Monday, August 18, 2014

Review: Writing with the Master by Tony Vanderwarker

With seven unpublished novels wasting away on his hard drive, Tony Vanderwarker is astonished when John Grisham offers to take him under his wing and teach him the secrets of thriller writing. “The beginning and the end are easy,” Grisham tells him. “It’s the three hundred pages in the middle that’s the hard part.” 

To ensure his plot doesn’t run out of gas, Grisham puts Tony though his outline process. Tony does one, and then Grisham asks for another … and another … and another. As they work together, Grisham reveals the techniques that have helped him create compelling bestsellers for more than two decades—for instance, “You’ve got to hook your reader in the first forty pages or you’ll lose them.” After a year of constructing outlines, Grisham finally gives Tony the go-ahead to start writing. 

Writing with the Master immerses the reader in the creative process as Tony struggles to produce a successful thriller. It’s a roller coaster ride, sometimes hilarious, and often full of ups and downs. Grisham’s critiques and margin notes to Tony reveal his nimble imagination and plot development genius. For Grisham fans, Vanderwarker’s memoir pulls back the curtain on his writing secrets, and for aspiring writers, it’s a master class in thriller writing.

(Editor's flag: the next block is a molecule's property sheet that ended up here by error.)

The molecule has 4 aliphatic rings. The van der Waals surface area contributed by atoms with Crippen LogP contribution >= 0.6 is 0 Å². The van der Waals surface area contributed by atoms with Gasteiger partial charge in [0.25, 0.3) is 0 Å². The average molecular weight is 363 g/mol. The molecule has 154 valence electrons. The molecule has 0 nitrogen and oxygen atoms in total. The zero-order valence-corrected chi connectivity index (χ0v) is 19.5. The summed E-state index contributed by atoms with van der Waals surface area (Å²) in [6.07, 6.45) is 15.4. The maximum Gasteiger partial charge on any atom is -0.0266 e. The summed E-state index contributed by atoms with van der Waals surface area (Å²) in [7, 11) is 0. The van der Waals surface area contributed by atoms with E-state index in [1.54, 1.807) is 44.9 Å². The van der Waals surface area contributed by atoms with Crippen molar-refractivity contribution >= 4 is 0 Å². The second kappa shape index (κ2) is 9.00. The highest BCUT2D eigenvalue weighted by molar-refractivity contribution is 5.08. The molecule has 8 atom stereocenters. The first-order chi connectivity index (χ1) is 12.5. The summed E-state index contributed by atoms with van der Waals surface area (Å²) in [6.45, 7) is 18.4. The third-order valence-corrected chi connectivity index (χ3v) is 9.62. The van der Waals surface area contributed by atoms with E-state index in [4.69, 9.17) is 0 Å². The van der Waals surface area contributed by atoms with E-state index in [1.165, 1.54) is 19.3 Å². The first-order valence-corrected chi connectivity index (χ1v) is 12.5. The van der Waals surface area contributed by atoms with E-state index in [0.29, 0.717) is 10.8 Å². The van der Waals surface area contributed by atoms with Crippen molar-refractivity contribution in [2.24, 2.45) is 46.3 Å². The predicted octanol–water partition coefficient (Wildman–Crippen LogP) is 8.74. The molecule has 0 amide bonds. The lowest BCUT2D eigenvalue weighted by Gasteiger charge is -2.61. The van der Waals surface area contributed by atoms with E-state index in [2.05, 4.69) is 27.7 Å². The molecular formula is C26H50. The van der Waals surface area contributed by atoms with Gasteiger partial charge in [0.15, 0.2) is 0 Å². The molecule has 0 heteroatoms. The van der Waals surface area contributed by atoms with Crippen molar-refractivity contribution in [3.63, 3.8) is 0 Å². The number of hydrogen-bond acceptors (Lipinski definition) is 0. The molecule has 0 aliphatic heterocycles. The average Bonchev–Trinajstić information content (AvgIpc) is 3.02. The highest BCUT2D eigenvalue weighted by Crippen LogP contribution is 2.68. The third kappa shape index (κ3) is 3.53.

In the end, Tony resolves to take Grisham’s teachings to heart and eventually decides to write what he thinks he was meant to: a book about the creative process and his incredible two years working with John Grisham.

Received for review.

I'm not the biggest fan of John Grisham's latest books but I loved A Time to Kill, The Pelican Brief, and The Firm so I simply had to read this.

The important thing to note is that this is not really about John Grisham at all, it's about the author's experiences with him and his reactions to Grisham's input.  As such it was a bit disappointing.  

This wasn't bad or anything but it was a bit on the whiny side.  The author constantly whined about Grisham's input and how tough it was to write.  It was hard to sympathize with a rich guy writing as a hobby.  
Authors may find this more interesting, but as a reader I found it rather dry and borderline amusing at best.  It's certainly educational but it is definitely not entertaining.  If you're an author looking to learn this is worth a peek but if you're a Grisham fan you'll probably be let down.

★★★☆☆ = Liked It

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